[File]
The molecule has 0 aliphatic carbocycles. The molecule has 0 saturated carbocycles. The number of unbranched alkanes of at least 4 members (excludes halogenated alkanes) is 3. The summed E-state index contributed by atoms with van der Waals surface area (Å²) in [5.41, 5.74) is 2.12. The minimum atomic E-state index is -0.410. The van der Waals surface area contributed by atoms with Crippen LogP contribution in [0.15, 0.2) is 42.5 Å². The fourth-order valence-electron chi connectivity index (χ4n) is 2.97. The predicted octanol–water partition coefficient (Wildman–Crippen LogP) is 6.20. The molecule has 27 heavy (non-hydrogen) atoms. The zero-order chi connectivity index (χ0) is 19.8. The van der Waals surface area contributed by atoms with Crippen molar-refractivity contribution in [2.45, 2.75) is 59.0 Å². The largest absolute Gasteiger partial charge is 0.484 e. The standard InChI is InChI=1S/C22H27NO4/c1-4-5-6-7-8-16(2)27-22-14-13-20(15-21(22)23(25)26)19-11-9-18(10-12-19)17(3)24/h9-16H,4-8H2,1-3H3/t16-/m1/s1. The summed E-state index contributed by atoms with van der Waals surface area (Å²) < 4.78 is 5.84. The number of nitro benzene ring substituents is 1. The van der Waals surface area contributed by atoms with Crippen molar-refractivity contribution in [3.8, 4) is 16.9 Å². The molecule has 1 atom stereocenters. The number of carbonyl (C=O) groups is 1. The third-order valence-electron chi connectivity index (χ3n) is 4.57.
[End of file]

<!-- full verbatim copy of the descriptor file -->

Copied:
The molecule has 0 aliphatic carbocycles. The molecule has 0 saturated carbocycles. The number of unbranched alkanes of at least 4 members (excludes halogenated alkanes) is 3. The summed E-state index contributed by atoms with van der Waals surface area (Å²) in [5.41, 5.74) is 2.12. The minimum atomic E-state index is -0.410. The van der Waals surface area contributed by atoms with Crippen LogP contribution in [0.15, 0.2) is 42.5 Å². The fourth-order valence-electron chi connectivity index (χ4n) is 2.97. The predicted octanol–water partition coefficient (Wildman–Crippen LogP) is 6.20. The molecule has 27 heavy (non-hydrogen) atoms. The zero-order chi connectivity index (χ0) is 19.8. The van der Waals surface area contributed by atoms with Crippen molar-refractivity contribution in [2.45, 2.75) is 59.0 Å². The largest absolute Gasteiger partial charge is 0.484 e. The standard InChI is InChI=1S/C22H27NO4/c1-4-5-6-7-8-16(2)27-22-14-13-20(15-21(22)23(25)26)19-11-9-18(10-12-19)17(3)24/h9-16H,4-8H2,1-3H3/t16-/m1/s1. The summed E-state index contributed by atoms with van der Waals surface area (Å²) < 4.78 is 5.84. The number of nitro benzene ring substituents is 1. The van der Waals surface area contributed by atoms with Crippen molar-refractivity contribution in [3.8, 4) is 16.9 Å². The molecule has 1 atom stereocenters. The number of carbonyl (C=O) groups is 1. The third-order valence-electron chi connectivity index (χ3n) is 4.57.